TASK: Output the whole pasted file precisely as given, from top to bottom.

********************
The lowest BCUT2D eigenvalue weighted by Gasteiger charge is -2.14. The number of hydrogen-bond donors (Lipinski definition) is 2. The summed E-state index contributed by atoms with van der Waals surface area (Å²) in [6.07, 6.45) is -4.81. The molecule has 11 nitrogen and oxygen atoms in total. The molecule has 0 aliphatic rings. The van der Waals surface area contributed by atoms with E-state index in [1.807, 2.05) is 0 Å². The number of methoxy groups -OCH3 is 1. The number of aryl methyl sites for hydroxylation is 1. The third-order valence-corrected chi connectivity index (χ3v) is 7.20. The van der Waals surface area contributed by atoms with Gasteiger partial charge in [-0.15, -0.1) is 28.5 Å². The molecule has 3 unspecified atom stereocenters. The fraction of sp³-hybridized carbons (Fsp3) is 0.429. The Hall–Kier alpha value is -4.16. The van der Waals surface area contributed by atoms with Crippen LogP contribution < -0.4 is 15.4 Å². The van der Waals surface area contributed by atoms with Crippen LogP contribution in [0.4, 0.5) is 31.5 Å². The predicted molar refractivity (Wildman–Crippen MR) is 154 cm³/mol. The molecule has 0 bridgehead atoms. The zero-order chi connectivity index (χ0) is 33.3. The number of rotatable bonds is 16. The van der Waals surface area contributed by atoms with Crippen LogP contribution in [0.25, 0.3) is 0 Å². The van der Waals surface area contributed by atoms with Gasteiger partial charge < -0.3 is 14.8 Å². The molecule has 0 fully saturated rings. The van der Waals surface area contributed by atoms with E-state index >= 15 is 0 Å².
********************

The lowest BCUT2D eigenvalue weighted by Gasteiger charge is -2.14. The number of hydrogen-bond donors (Lipinski definition) is 2. The summed E-state index contributed by atoms with van der Waals surface area (Å²) in [6.07, 6.45) is -4.81. The molecule has 11 nitrogen and oxygen atoms in total. The molecule has 0 aliphatic rings. The van der Waals surface area contributed by atoms with E-state index in [1.807, 2.05) is 0 Å². The number of methoxy groups -OCH3 is 1. The number of aryl methyl sites for hydroxylation is 1. The third-order valence-corrected chi connectivity index (χ3v) is 7.20. The van der Waals surface area contributed by atoms with Gasteiger partial charge in [-0.15, -0.1) is 28.5 Å². The molecule has 3 unspecified atom stereocenters. The fraction of sp³-hybridized carbons (Fsp3) is 0.429. The Hall–Kier alpha value is -4.16. The van der Waals surface area contributed by atoms with Crippen LogP contribution < -0.4 is 15.4 Å². The van der Waals surface area contributed by atoms with Crippen LogP contribution in [0.4, 0.5) is 31.5 Å². The predicted molar refractivity (Wildman–Crippen MR) is 154 cm³/mol. The molecule has 0 bridgehead atoms. The zero-order chi connectivity index (χ0) is 33.3. The number of rotatable bonds is 16. The van der Waals surface area contributed by atoms with Crippen LogP contribution in [0.25, 0.3) is 0 Å². The van der Waals surface area contributed by atoms with Gasteiger partial charge < -0.3 is 14.8 Å². The molecule has 0 fully saturated rings. The van der Waals surface area contributed by atoms with E-state index >= 15 is 0 Å².